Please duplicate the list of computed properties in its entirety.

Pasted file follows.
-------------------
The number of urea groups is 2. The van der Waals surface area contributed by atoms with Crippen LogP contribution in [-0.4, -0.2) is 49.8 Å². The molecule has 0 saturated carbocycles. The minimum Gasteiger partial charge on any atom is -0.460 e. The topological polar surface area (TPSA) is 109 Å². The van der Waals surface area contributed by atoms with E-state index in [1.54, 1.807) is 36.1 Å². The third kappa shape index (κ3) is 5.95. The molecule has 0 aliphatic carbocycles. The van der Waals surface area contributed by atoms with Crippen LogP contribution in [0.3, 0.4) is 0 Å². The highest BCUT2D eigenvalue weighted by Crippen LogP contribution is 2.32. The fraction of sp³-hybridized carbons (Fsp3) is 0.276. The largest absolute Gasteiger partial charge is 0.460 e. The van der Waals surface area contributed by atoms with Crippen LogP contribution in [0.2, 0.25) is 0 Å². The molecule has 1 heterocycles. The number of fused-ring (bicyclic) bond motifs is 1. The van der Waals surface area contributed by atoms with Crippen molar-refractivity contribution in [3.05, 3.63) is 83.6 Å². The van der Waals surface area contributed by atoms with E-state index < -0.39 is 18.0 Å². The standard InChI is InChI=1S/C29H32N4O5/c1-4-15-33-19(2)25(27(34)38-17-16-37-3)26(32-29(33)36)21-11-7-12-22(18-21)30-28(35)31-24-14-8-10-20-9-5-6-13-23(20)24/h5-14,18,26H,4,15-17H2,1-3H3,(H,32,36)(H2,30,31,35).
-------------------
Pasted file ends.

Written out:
The number of urea groups is 2. The van der Waals surface area contributed by atoms with Crippen LogP contribution in [-0.4, -0.2) is 49.8 Å². The molecule has 0 saturated carbocycles. The minimum Gasteiger partial charge on any atom is -0.460 e. The topological polar surface area (TPSA) is 109 Å². The van der Waals surface area contributed by atoms with E-state index in [1.54, 1.807) is 36.1 Å². The third kappa shape index (κ3) is 5.95. The molecule has 0 aliphatic carbocycles. The van der Waals surface area contributed by atoms with Crippen LogP contribution in [0.3, 0.4) is 0 Å². The highest BCUT2D eigenvalue weighted by Crippen LogP contribution is 2.32. The fraction of sp³-hybridized carbons (Fsp3) is 0.276. The largest absolute Gasteiger partial charge is 0.460 e. The van der Waals surface area contributed by atoms with Crippen LogP contribution in [0.2, 0.25) is 0 Å². The molecule has 1 heterocycles. The number of fused-ring (bicyclic) bond motifs is 1. The van der Waals surface area contributed by atoms with Crippen molar-refractivity contribution in [3.05, 3.63) is 83.6 Å². The van der Waals surface area contributed by atoms with E-state index < -0.39 is 18.0 Å². The standard InChI is InChI=1S/C29H32N4O5/c1-4-15-33-19(2)25(27(34)38-17-16-37-3)26(32-29(33)36)21-11-7-12-22(18-21)30-28(35)31-24-14-8-10-20-9-5-6-13-23(20)24/h5-14,18,26H,4,15-17H2,1-3H3,(H,32,36)(H2,30,31,35).